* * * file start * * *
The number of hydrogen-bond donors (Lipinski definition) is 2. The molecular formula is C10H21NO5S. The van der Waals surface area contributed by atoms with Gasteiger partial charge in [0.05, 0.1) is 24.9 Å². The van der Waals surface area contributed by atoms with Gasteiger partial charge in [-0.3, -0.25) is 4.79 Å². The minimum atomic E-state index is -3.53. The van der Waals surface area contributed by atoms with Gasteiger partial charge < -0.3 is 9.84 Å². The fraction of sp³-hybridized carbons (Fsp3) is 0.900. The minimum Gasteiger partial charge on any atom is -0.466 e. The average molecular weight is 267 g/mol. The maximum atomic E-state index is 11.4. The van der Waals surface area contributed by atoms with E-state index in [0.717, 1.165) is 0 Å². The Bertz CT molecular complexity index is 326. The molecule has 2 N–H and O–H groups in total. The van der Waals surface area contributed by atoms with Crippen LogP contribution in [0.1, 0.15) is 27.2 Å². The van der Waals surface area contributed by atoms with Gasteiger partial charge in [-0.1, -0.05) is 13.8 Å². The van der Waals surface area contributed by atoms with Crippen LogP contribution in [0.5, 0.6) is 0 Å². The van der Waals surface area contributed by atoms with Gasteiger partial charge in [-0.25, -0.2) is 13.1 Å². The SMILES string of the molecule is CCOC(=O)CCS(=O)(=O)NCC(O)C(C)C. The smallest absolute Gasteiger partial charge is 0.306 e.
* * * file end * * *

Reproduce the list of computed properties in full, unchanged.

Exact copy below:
The number of hydrogen-bond donors (Lipinski definition) is 2. The molecular formula is C10H21NO5S. The van der Waals surface area contributed by atoms with Gasteiger partial charge in [0.05, 0.1) is 24.9 Å². The van der Waals surface area contributed by atoms with Gasteiger partial charge in [-0.3, -0.25) is 4.79 Å². The minimum atomic E-state index is -3.53. The van der Waals surface area contributed by atoms with Gasteiger partial charge < -0.3 is 9.84 Å². The fraction of sp³-hybridized carbons (Fsp3) is 0.900. The minimum Gasteiger partial charge on any atom is -0.466 e. The average molecular weight is 267 g/mol. The maximum atomic E-state index is 11.4. The van der Waals surface area contributed by atoms with E-state index in [0.717, 1.165) is 0 Å². The Bertz CT molecular complexity index is 326. The molecule has 2 N–H and O–H groups in total. The van der Waals surface area contributed by atoms with Crippen LogP contribution in [0.1, 0.15) is 27.2 Å². The van der Waals surface area contributed by atoms with Gasteiger partial charge in [-0.1, -0.05) is 13.8 Å². The van der Waals surface area contributed by atoms with Crippen LogP contribution in [0.5, 0.6) is 0 Å². The van der Waals surface area contributed by atoms with Gasteiger partial charge in [-0.25, -0.2) is 13.1 Å². The SMILES string of the molecule is CCOC(=O)CCS(=O)(=O)NCC(O)C(C)C. The smallest absolute Gasteiger partial charge is 0.306 e.